Connecting learning objectives with business objectives, Kasper Spiro’s DevLearn session

Not easily done in elearning – track & trace – have pre-assessment and have post-assessment to properly measure ROI
Where are we in elearning – the web is an important thing
social & mobile changes the expectations; the learner expects to be more in control
The control devs had in 90s is gone, the learner is now in charge
ROI looms on the horizon; elearning designers are moving around it because it isn’t easily measured
Jay Cross – “smart learning,” performance support & non-lms learning
Formal learning always needs to be part of your palette, it doesn’t go away, but it needs to be better
Not elearning courses, but experiences
Giving someone an ebook and then making them take a test is not elearning
A course needs to listen to you and give you suggestions on what to do
Hate page progress; like giving you the keys to the car before getting your license
Track progress based on experiences
Use objectives to establish what progress you made or didn’t make
Cathy Moore – Action Mapping; start with the business goal not with learning
What do people need to do in order to achieve that business goal?
Training is about what you need to do not what you need to know
Only put information in if it’s necessary to perform the task – the less the better
Create a real-world activity, not a course
Need Action Mapping Plus – Need a support for your instructional design
Better inform the learner on goals and progress
Identifying business goals involves connecting the training dept to the business
Create less courses with significant effect instead of more courses with unclear effect
If compliance courses can take less time, it will have greater ROI
Action principle: Creating learning objectives is not about what people know, but what they need to do
Determine what they are currently able to do to establish a baseline
Even if it’s just a questionnaire to get information on learners
There’s a palette of different solutions, and combination thereof – wiki, elearning, live training, etc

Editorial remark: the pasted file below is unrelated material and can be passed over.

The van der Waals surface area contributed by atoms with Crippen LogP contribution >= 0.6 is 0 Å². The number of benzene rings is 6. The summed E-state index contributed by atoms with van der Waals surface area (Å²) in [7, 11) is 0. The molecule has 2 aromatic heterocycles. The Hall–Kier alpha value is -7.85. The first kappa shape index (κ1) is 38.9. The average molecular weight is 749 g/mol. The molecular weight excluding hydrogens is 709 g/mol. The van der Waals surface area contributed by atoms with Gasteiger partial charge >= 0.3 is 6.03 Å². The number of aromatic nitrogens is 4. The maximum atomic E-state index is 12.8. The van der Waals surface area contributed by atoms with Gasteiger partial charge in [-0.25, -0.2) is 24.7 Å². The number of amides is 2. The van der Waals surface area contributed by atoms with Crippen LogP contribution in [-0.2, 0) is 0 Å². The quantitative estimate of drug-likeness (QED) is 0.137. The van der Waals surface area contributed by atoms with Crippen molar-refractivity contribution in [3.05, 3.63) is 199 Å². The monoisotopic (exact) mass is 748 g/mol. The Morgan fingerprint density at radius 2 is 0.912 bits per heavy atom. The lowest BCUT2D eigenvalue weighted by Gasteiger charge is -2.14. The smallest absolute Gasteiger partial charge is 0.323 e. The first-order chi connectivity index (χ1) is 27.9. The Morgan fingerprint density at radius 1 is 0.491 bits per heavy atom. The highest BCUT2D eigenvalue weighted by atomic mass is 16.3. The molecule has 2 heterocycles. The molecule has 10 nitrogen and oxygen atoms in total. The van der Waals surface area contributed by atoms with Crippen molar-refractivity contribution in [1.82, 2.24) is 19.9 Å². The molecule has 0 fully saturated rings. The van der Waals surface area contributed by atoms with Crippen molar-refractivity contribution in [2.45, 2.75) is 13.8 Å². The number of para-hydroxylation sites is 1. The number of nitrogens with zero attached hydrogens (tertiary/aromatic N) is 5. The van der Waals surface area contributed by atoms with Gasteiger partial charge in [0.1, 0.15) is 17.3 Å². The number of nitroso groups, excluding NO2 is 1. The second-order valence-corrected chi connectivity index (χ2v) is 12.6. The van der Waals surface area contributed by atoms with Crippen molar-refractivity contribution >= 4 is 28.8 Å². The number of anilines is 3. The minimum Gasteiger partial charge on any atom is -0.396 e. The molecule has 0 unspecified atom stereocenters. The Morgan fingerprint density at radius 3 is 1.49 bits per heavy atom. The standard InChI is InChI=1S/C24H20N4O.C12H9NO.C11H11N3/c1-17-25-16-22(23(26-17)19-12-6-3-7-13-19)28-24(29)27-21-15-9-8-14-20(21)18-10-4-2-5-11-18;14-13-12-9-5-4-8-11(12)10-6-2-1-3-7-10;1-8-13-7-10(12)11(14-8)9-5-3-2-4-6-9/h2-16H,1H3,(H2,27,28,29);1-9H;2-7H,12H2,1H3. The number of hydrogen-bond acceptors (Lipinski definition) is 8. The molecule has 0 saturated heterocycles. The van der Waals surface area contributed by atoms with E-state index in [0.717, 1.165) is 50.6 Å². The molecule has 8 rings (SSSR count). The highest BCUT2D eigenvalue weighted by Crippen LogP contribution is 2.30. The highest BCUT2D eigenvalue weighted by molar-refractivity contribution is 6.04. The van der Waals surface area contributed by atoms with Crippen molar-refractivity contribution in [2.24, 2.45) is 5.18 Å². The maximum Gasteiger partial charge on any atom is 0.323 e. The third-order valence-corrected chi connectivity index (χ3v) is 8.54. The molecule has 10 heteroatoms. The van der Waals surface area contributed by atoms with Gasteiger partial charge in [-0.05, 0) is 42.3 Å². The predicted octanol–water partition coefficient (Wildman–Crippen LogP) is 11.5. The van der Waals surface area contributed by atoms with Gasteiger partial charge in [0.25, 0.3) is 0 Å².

Design a curriculum, not necessarily a single course
Set measurable goals and allocate a budget for each intervention
A real learning experience requires money; you can get this money if you demonstrate ROI
When designing the course, the client is the manager on the business side; if there is no problem owner, there should be no course
Translate the objectives into activities; get SMEs involved
Use a didactical structure – objectives translated into questions (cases)
Keep the business informed; easygenerator is on a 2 week agile structure, progress is shown to the CEO after 2 weeks; if it doesn’t work, the max lost time is 2 weeks
Don’t wait 7 months before presenting progress. If it’s good enough after 1 month, just release it
Evaluate with the problem owner to determine if it solved the issue
Progress not based on viewed pages but on questions/cases understood
Connect the information to the questions, not to the objectives
Don’t start by writing content, start by asking how do you determine that the learner is successful and able to do the job?
Personalize the course; could be as simple as “Did you understand this info?” If no, goes to additional, more simple information
If you get a question wrong, give study advice; go read this thing in order to improve
Show where to go, but let the learner have ultimate control
YOu can report on learning objectives in SCORM, depending on LMS
LMSs are one of the worst things that have happened to us, they’re a “prison”
With Tin Can, the experience is no longer confined to the LMS
To prove business value, invest in proper reporting; to capture information on people’s improvement
If the manager can’t see it, the manager can’t judge it
Failure is valuable, but make sure you only make the error once
Evaluate each course with the problem owner; how did you fill the gap?


Posted on October 31, 2012, in Instructional Design, Life and tagged , , . Bookmark the permalink. Leave a comment.

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